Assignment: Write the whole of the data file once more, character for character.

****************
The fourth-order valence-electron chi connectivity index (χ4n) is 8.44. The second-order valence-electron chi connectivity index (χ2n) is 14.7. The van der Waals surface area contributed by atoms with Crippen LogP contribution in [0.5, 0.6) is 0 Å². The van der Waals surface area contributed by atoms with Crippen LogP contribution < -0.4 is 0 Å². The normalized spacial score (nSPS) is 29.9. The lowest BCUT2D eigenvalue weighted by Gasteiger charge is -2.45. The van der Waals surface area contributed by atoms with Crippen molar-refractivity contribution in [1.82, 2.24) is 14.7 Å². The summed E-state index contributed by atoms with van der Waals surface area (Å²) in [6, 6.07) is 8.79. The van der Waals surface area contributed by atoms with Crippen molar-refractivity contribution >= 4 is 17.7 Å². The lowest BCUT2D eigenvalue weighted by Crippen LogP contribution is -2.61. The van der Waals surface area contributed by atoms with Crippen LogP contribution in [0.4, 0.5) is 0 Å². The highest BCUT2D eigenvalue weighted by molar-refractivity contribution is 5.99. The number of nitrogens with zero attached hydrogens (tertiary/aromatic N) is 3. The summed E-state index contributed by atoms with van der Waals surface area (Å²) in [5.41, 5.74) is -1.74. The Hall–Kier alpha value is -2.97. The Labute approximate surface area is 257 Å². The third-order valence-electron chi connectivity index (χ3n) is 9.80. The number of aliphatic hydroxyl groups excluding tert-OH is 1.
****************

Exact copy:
The fourth-order valence-electron chi connectivity index (χ4n) is 8.44. The second-order valence-electron chi connectivity index (χ2n) is 14.7. The van der Waals surface area contributed by atoms with Crippen LogP contribution in [0.5, 0.6) is 0 Å². The van der Waals surface area contributed by atoms with Crippen LogP contribution < -0.4 is 0 Å². The normalized spacial score (nSPS) is 29.9. The lowest BCUT2D eigenvalue weighted by Gasteiger charge is -2.45. The van der Waals surface area contributed by atoms with Crippen molar-refractivity contribution in [1.82, 2.24) is 14.7 Å². The summed E-state index contributed by atoms with van der Waals surface area (Å²) in [6, 6.07) is 8.79. The van der Waals surface area contributed by atoms with Crippen molar-refractivity contribution >= 4 is 17.7 Å². The lowest BCUT2D eigenvalue weighted by Crippen LogP contribution is -2.61. The van der Waals surface area contributed by atoms with Crippen LogP contribution in [0.4, 0.5) is 0 Å². The highest BCUT2D eigenvalue weighted by molar-refractivity contribution is 5.99. The number of nitrogens with zero attached hydrogens (tertiary/aromatic N) is 3. The summed E-state index contributed by atoms with van der Waals surface area (Å²) in [5.41, 5.74) is -1.74. The Hall–Kier alpha value is -2.97. The Labute approximate surface area is 257 Å². The third-order valence-electron chi connectivity index (χ3n) is 9.80. The number of aliphatic hydroxyl groups excluding tert-OH is 1.